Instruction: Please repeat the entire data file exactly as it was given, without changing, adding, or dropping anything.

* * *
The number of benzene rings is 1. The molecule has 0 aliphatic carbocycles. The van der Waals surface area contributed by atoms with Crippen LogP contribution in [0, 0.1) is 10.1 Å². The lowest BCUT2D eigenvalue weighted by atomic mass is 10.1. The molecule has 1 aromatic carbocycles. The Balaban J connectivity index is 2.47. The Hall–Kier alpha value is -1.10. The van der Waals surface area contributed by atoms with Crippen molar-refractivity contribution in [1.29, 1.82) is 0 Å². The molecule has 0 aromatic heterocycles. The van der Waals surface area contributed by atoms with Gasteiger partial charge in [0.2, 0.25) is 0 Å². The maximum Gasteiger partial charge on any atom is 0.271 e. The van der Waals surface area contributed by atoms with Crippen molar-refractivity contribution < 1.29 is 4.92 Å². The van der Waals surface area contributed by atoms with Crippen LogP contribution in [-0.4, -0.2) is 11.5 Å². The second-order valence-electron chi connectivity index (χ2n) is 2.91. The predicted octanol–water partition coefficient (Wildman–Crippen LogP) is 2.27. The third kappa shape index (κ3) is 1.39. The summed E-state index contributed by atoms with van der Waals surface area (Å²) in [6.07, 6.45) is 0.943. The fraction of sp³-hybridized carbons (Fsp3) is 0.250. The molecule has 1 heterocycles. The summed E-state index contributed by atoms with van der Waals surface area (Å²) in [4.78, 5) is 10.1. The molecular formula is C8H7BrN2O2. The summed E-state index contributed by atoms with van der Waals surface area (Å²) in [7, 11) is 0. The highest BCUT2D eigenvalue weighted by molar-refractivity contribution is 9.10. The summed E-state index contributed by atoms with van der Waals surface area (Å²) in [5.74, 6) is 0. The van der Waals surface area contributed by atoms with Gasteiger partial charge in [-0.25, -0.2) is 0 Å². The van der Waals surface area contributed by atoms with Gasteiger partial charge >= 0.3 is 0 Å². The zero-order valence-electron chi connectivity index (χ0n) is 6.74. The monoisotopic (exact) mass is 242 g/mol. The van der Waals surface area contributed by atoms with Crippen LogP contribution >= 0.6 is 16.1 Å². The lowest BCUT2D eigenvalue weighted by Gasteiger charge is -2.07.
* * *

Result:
The number of benzene rings is 1. The molecule has 0 aliphatic carbocycles. The van der Waals surface area contributed by atoms with Crippen LogP contribution in [0, 0.1) is 10.1 Å². The lowest BCUT2D eigenvalue weighted by atomic mass is 10.1. The molecule has 1 aromatic carbocycles. The Balaban J connectivity index is 2.47. The Hall–Kier alpha value is -1.10. The van der Waals surface area contributed by atoms with Crippen molar-refractivity contribution in [1.29, 1.82) is 0 Å². The molecule has 0 aromatic heterocycles. The van der Waals surface area contributed by atoms with Gasteiger partial charge in [0.2, 0.25) is 0 Å². The maximum Gasteiger partial charge on any atom is 0.271 e. The van der Waals surface area contributed by atoms with Crippen molar-refractivity contribution < 1.29 is 4.92 Å². The van der Waals surface area contributed by atoms with Crippen LogP contribution in [-0.4, -0.2) is 11.5 Å². The second-order valence-electron chi connectivity index (χ2n) is 2.91. The predicted octanol–water partition coefficient (Wildman–Crippen LogP) is 2.27. The third kappa shape index (κ3) is 1.39. The summed E-state index contributed by atoms with van der Waals surface area (Å²) in [6.07, 6.45) is 0.943. The fraction of sp³-hybridized carbons (Fsp3) is 0.250. The molecule has 1 heterocycles. The summed E-state index contributed by atoms with van der Waals surface area (Å²) in [4.78, 5) is 10.1. The molecular formula is C8H7BrN2O2. The summed E-state index contributed by atoms with van der Waals surface area (Å²) in [7, 11) is 0. The highest BCUT2D eigenvalue weighted by molar-refractivity contribution is 9.10. The summed E-state index contributed by atoms with van der Waals surface area (Å²) in [5.74, 6) is 0. The van der Waals surface area contributed by atoms with Gasteiger partial charge in [-0.25, -0.2) is 0 Å². The van der Waals surface area contributed by atoms with Gasteiger partial charge >= 0.3 is 0 Å². The zero-order valence-electron chi connectivity index (χ0n) is 6.74. The monoisotopic (exact) mass is 242 g/mol. The van der Waals surface area contributed by atoms with Crippen LogP contribution >= 0.6 is 16.1 Å². The lowest BCUT2D eigenvalue weighted by Gasteiger charge is -2.07.